New interactive map shows where this legal injustice happens most.
It’s not a secret that youth of color are more likely to be taken out of the community and placed in prison for non-violent crimes. But does this mean that we are more prone to breaking the law compared to white youth?
Absolutely not when it comes to non-violent offenses, says the W. Haywood Burns Institute, an organization whose goal is to help eliminate racial disparities in the juvenile justice system.
"When you look at the numbers, it becomes clear that we don't have a crime problem in our country. We have an incarceration problem," said James Bell, executive director of the W. Haywood Burns Institute.
He added, "We know that the youth justice system is supposed to be a place that helps kids get on the right track, but it's choosing to duplicate models from the adult system that have been shown to harm more than they help."
To break down these numbers even further, the Institute unveiled their newest project, Unbalanced Juvenile Justice, an interactive map that breaks down these latest federal racial statistics. Looking at 2011 federal data, overall they found the following:
—75 percent of all youth are incarcerated for non-violent offenses.
—No less than two-thirds of those youth are of color.
—Black youth are 4.6 times as likely to be incarcerated than white youth.
—Native American youth are 3.2 times as likely.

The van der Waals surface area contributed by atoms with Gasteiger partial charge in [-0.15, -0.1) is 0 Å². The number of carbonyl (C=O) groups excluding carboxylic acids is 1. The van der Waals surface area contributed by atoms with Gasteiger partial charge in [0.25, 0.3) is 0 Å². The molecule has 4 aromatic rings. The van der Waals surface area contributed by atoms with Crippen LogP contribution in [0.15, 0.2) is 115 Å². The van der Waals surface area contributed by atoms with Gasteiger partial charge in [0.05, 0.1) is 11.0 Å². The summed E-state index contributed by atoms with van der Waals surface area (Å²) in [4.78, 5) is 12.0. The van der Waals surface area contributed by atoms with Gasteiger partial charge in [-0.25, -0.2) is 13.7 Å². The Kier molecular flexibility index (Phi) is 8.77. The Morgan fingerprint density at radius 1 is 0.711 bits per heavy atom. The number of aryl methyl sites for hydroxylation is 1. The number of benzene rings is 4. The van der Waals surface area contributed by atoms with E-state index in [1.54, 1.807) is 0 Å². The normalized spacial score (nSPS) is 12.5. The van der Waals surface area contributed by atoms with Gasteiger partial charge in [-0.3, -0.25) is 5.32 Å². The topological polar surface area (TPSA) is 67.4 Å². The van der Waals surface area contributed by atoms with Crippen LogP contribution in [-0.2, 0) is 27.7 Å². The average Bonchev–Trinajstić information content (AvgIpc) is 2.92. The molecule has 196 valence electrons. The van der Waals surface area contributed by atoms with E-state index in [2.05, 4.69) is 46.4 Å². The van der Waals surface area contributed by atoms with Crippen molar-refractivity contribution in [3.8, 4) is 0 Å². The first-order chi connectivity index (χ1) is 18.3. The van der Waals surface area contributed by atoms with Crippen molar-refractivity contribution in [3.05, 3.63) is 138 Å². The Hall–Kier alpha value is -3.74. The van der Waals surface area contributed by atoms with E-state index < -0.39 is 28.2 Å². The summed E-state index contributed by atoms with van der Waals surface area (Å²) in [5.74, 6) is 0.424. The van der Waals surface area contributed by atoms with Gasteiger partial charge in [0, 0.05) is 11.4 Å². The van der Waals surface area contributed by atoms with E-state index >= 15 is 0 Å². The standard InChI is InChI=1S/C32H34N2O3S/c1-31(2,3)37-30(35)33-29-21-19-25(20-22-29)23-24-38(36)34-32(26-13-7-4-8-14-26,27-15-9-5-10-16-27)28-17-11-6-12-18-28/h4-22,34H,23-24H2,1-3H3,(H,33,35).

—Latino youth are 1.8 times as likely.
So in which states are these disparities the highest?
When it comes to non-violent offenses, New Jersey and Wisconsin are the worst places for Black youth (male, female and transgender) to commit non-violent crimes. African-American youth in these states are 10.6 and 10.5 times more likely to be incarcerated than white youth. Connecticut (9 times), New York (6.5), Massachusetts (6.1), Pennsylvania (4.9), Arkansas (4.8) and Minnesota (4.7) rank behind.
Now, given that there is no data that proves that Black youth commit more non-violent crimes than whites, what exactly is fueling these disparities?
Laura Ridolfi, the Institute’s law and policy analyst, told BET.com to look to a biased justice system and lack of access to quality legal representation to answer that question.
"Youth of color bear the brunt of a system that is dysfunctional, punitive and uses detention as response to typical teenage misbehavior,” she said. “Even before encountering the justice system, white youth have access to all sorts of alternatives, treatment programs and diversion programs. Youth of color get the police, courts, probation and jail."
It’s also important to point out that even when Blacks commit violent offenses — which only make up for 25 percent of incarcerations — we are still more likely to be incarcerated than white youth who commit the same type of crimes.
And while no one is condoning crime, these stats are a constant reminder that institutional racism and white privilege are not figments of our imaginations.
Follow Kellee Terrell on Twitter: @kelleent
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(Photo: AP Photo/John Minchillo)